When I see a recipe like the “Mushroom & Hazelnut Loaf,” from greenkitchenstories.
com, I’ll always think, “Here’s something to do with my leftover Chinese-takeout rice!” Don’t expect a meaty loaf here; this one is dry, crunchy, and would benefit from a sauce. It’s a celebration of mushrooms and hazelnuts, and that alone might be reason enough to try it.
I poured a generous amount of olive oil into my frying pan, as the nuts and mushrooms readily soaked it all up. After adding the herbs, I also added 1 1/2 tsp. kosher salt and 1/2 tsp. black pepper. Instead of using soy milk, I used buttermilk. This seemed fine. The recipe asks for “lemon pepper” to be added to the egg/milk/leftover rice mixture, but I tossed in 1/2 tsp. kosher salt, 1/4 tsp. black pepper, and a small splash of lemon juice. I coated my loaf pan with vegetable shortening.
While the resulting loaf was too dry, as I said, my young child actually liked it. I preferred to eat cool slices of the leftovers, with a smear of mayo and sriracha hot-chili sauce.
Take a look at the recipe for “Mark’s Yam and Acorn Squash Holiday Casserole,” from allrecipes.com. I regarded this as a challenging mix of ingredients, weird and curious. I didn’t know what to expect, really.
First, I baked the squash and yam for 45 minutes, until they were very soft (too soft). Next, I made the wacky sauce. One whole cup of balsamic vinegar is a lot, though the recipe asks us to reduce the sauce by half in the saucepan. This amount of balsamic vinegar turns the whole casserole on unappealing brown color. Instead of apricot jam, I used peach jam. Then, in went other crazy ingredients: pomegranate juice, roasted peppers, garlic, ginger, Chinese five-spice powder. And that’s not all! I then stirred in white rice flour (!) and coconut milk. What’s going on here?!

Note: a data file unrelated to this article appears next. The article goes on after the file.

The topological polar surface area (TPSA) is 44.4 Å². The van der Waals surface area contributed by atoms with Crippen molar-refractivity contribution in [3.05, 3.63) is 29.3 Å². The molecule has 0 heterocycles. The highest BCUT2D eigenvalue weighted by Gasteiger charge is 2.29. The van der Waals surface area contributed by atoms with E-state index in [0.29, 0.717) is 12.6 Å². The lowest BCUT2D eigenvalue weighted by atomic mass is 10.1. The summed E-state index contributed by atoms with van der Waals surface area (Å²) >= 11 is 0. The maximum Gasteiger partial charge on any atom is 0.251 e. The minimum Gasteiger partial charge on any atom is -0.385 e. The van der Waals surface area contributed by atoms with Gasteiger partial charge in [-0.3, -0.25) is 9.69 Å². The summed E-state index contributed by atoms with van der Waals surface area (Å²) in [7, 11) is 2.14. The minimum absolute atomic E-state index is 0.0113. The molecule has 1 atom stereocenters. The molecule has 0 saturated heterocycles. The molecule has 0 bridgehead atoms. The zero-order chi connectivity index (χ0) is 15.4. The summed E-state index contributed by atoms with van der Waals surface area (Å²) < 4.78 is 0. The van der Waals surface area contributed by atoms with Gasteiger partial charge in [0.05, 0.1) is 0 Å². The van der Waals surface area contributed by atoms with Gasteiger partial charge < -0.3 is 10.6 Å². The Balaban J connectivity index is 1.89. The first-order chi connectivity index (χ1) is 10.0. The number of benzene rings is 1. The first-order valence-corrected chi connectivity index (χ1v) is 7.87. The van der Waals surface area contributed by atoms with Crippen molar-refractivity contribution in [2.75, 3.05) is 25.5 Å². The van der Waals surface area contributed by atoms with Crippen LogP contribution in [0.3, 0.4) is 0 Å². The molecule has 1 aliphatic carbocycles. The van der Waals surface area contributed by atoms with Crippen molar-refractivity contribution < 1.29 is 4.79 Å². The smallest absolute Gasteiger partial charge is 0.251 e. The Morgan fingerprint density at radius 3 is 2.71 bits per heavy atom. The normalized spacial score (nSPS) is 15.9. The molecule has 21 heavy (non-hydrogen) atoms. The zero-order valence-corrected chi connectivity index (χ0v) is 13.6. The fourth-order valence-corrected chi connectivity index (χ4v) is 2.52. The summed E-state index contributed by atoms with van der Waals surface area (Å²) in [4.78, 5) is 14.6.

As a final display of outrageousness, the casserole is then topped with chopped walnuts, pomegranate seeds, and basil leaves. Whew. By this time, I admitted that this recipe experiment would not be easily accepted by my diners. The odd, soupy mix may have been more likable had it been thicker. It was too tangy, due to all that balsamic vinegar. Dave and my young child did not like this. They barely dared to taste it. Oh well. Try to turn this recipe into something we could eat.
Hazelnuts (7 oz.) = $3.06
Leek (7 oz.) = $1.14
Acorn Squash (1) = $1.50
Yam (1) = $1.33
RECIPES: a meal from the vegetarian outfield
PREP TIMES: eat the loaf after more than an hour of prep and cooking; the kooky casserole also needs at least an hour
TASTES: hazelnuts are wonderful, but are too dry in a loaf without a sauce; sweet squash and yam are not enhanced by tangy vinegar
Now let’s get a grip and regain our recipe sanity. Next time, I will cook “Maple Apple Turkey Burgers,” inspired by allrecipes.com. I’ll also make the “Broccoli Cheese Casserole,” from simplyrecipes.com. See my meal when you come back to my site on Friday, January 28.